Do more with the time you have: 13 time management tips for harried residents


By Bethannee, Schlosser, MD, PhD

Dr. Schlosser leads a busy life. She is an assistant professor and director of women’s skin health program in the department of dermatology at Northwestern University. She’s an active member of AAD committees and a noted lecturer at AAD meetings. She is all these things, plus … she can recall a time not so long ago when she was a dermatology resident herself. She completed her residency at Emory in 2007. 

“Make no mistake about it,” she said, “time management is work. It’s also learned behavior, which means that anyone can acquire the necessary skills to maximize their time and productivity.” Dr. Schlosser also has found time in her busy schedule to write articles for AAD publications like this one. Clearly, she must know something about managing her time well. Directions in Residency picked her brain for her best time management tips.

 “I can’t remember a time when I wasn’t busy, but things certainly started to snowball during my residency, especially after having my first daughter — and the pace has only sped up since then. I still don’t consider myself an expert in the realm of time management, but I’ve continually worked to improve my efficiency and productivity, trying to get all the ‘must do’s’ out of the way — at home and at work — in order to spend time doing the things I love with the people that I love. Here’s what I’ve learned along the way to try to be my work’s master and not its slave,” Dr. Schlosser added. 

At the end of each year, we all inevitably think: Where did the time go? It seems as though there will never be enough time to get everything done — and this is probably true. The key to success is knowing which tasks must and should be done. The following tips will help you better manage your time so that you have more to show for the time you spend.

1. Give yourself 90 days

You need to be motivated to change, otherwise failure is inevitable. Give yourself 60 to 90 days to solidify changes in your habits. If you fall off the wagon after 30 days, jump up and get right back on without beating yourself up. Time management is hard work and requires both energy and time.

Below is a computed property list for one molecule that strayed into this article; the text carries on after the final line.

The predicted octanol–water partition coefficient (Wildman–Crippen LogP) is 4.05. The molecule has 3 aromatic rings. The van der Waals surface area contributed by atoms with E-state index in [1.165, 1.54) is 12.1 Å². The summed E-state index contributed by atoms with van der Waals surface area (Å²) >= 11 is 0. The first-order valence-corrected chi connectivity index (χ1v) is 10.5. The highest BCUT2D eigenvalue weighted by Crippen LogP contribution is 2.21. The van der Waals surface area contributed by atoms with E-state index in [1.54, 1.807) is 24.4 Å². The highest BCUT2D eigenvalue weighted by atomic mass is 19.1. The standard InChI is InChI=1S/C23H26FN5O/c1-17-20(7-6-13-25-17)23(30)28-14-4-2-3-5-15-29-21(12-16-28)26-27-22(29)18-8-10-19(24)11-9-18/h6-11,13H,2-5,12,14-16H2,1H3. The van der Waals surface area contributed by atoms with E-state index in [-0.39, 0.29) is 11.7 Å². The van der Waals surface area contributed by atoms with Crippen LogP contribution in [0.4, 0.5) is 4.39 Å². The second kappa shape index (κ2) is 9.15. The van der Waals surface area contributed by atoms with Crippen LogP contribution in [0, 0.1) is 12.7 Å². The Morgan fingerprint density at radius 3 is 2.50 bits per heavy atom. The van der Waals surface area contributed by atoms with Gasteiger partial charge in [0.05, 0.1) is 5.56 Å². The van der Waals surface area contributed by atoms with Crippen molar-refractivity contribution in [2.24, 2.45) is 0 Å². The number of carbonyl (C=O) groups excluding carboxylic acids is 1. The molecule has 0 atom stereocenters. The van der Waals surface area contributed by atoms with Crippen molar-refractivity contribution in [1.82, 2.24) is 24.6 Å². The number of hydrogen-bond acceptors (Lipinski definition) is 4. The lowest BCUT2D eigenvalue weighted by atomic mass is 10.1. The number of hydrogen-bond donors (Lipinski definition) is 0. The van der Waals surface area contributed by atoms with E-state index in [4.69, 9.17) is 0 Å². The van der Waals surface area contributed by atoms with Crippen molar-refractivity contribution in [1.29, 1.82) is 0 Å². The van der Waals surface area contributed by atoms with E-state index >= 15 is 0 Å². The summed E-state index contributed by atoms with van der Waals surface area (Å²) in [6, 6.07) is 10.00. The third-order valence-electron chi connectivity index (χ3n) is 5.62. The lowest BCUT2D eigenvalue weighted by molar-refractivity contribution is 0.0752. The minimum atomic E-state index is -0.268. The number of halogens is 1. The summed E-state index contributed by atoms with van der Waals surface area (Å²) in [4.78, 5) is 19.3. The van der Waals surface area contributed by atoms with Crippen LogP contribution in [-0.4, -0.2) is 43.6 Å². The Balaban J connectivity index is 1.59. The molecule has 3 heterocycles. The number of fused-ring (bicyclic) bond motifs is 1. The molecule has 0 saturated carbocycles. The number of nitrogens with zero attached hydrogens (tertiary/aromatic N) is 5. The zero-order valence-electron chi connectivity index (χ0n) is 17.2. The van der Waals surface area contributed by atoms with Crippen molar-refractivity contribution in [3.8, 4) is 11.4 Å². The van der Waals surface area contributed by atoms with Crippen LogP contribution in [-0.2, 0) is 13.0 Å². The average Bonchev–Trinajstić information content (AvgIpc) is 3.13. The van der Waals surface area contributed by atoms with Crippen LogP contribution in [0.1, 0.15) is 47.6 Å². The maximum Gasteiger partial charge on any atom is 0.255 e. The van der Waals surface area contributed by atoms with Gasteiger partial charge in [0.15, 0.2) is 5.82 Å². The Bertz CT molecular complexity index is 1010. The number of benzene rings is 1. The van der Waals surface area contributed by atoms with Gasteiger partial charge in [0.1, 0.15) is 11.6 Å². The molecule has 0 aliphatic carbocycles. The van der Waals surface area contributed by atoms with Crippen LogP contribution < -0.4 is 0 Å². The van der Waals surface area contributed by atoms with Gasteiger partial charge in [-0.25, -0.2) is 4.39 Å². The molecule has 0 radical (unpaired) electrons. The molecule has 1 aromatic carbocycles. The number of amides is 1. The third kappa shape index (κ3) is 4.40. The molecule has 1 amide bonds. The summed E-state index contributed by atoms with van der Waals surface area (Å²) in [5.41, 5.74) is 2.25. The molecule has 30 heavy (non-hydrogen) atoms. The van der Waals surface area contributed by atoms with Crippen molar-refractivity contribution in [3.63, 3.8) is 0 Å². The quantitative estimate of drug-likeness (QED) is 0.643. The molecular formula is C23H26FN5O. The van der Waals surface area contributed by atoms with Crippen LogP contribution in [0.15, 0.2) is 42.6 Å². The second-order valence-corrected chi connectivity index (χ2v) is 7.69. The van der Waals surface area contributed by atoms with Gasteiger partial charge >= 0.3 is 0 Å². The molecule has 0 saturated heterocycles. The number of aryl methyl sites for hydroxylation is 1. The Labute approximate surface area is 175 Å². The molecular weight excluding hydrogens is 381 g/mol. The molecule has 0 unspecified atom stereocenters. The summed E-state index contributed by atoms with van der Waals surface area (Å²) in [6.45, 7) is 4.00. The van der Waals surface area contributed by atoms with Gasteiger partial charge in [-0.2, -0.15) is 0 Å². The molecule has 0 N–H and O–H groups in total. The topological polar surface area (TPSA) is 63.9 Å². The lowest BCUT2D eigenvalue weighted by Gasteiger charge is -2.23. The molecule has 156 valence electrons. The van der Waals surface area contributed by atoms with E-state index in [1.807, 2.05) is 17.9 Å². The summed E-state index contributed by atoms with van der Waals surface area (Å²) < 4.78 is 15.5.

2. Don’t confuse productivity with activity

Simply being busy isn’t enough. Productivity depends on identifying and doing the most important tasks to move your goals forward. It’s possible to be active but have very little to show for it at the end of the day. How many minutes or hours did you spend on social networking today? Every day, your most crucial decision is deciding what is most important to achieving your goals at that moment.

3. Get your priorities straight

Formulating goals requires that you know what you expect of yourself and what others expect of you. You can’t get what you want if you don’t know what you want or where you want to be heading. Take the time to identify your goals for today, this week, this month, your career. Review all of your projects and deadlines once a week. This will keep you focused, on track, and will hopefully eliminate those “Oh no, I forgot” moments.

4. Eat your “frogs”

Mark Twain once advised that if you eat a live frog first thing in the morning, you’ll have the satisfaction of knowing it’s probably the worst thing that will happen to you all day. In his popular book on overcoming procrastination, author Brian Tracy uses “eating your frogs” as a metaphor for addressing your biggest, most important tasks of the day — those tasks that can have the greatest positive impact on your life at that moment.